Ph.D. student Dragan Trifunovic with a big bottle and a small test tube containing cultured Thermotoga maritima bacteria Credit: Uwe Dettmar for Goethe University Frankfurt, Germany In the first billion years, there was no oxygen on Earth. Life developed in an anoxic environment. Early bacteria probably obtained their energy by breaking down various substances by means of fermentation. However, there also seems to have been a kind of “oxygen-free respiration.” This was suggested by studies on primordial microbes that are still found in anoxic habitats today.
“We already saw ten years ago that there are genes in these microbes that perhaps encode for a primordial respiration enzyme . Since then, we—as well as other groups worldwide—have attempted to prove the existence of this respiratory enzyme and to isolate it. For a long time unsuccessfully because the complex was too fragile and fell apart at each attempt to isolate it from the membrane. We found the fragments, but were unable to piece them together again,” explains Professor Volker Müller from the Department of Molecular Microbiology and Bioenergetics at Goethe University.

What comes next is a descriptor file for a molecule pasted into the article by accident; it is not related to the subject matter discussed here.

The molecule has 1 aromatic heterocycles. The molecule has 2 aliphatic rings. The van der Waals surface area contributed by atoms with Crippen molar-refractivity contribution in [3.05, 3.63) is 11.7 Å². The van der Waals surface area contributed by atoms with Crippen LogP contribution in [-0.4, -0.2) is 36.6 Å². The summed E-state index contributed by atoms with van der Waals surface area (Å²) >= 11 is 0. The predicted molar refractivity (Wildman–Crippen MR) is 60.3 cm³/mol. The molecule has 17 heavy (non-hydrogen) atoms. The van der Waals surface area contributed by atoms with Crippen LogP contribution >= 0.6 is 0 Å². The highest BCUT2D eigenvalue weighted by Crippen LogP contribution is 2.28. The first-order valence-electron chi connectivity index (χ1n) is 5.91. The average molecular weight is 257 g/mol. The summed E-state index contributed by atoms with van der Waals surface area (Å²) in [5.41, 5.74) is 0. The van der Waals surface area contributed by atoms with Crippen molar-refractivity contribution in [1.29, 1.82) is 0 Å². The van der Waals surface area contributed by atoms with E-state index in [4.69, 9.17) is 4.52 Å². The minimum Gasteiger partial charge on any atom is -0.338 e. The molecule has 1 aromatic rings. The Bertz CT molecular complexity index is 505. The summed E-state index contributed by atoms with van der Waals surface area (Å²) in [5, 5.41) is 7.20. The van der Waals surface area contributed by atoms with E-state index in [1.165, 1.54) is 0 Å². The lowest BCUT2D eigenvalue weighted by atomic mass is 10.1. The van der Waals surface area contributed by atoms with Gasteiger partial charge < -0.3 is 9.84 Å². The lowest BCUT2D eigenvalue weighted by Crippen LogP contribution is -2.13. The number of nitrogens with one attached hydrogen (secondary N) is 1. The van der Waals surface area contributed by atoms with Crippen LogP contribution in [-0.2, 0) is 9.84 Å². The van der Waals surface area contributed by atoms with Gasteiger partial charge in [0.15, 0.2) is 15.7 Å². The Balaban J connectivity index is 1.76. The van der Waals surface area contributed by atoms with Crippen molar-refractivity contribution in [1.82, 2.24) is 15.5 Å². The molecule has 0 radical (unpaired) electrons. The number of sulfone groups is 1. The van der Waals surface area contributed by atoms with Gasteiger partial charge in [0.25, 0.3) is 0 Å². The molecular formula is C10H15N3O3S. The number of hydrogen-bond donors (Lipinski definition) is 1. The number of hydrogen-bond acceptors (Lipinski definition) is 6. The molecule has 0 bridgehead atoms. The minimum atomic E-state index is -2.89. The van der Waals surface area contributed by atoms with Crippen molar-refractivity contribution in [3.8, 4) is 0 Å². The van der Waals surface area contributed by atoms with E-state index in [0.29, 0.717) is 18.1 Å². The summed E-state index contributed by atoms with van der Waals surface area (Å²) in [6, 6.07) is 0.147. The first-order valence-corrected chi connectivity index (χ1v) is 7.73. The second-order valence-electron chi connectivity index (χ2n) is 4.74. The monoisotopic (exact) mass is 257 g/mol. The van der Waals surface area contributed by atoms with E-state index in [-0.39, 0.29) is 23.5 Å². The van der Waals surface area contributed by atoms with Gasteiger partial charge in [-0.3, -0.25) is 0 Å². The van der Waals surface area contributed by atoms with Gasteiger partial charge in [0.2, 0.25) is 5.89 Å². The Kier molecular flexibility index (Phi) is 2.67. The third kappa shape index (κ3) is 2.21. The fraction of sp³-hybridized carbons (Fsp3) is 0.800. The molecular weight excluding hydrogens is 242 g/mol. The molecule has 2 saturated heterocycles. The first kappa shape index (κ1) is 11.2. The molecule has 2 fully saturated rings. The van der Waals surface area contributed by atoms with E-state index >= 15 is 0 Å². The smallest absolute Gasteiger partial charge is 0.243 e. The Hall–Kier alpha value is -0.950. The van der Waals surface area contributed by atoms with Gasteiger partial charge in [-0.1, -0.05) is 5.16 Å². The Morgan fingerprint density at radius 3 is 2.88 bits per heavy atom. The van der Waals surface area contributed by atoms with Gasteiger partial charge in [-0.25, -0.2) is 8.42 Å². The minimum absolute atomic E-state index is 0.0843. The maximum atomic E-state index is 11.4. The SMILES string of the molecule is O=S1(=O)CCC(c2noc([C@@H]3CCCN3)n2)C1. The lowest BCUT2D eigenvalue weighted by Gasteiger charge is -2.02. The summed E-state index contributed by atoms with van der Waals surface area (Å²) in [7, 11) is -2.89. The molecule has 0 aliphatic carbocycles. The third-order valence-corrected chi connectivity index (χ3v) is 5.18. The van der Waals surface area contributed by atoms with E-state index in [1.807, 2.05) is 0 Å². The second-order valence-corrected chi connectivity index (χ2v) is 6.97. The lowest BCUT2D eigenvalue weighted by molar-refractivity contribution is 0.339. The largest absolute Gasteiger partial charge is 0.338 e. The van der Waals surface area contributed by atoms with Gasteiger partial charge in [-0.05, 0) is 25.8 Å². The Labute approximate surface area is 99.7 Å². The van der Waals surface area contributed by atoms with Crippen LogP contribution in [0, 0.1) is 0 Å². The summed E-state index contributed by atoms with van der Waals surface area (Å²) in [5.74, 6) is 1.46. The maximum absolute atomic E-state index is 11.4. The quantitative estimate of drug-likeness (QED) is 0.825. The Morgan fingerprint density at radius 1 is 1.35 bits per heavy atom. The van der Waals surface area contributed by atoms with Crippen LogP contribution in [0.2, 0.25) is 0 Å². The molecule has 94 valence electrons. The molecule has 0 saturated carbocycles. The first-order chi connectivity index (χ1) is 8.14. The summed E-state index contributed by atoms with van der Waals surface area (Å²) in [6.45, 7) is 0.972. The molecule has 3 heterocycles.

Through hard work and perseverance, his doctoral researchers Martin Kuhns and Dragan Trifunovic then achieved a breakthrough in two successive doctoral theses. […]
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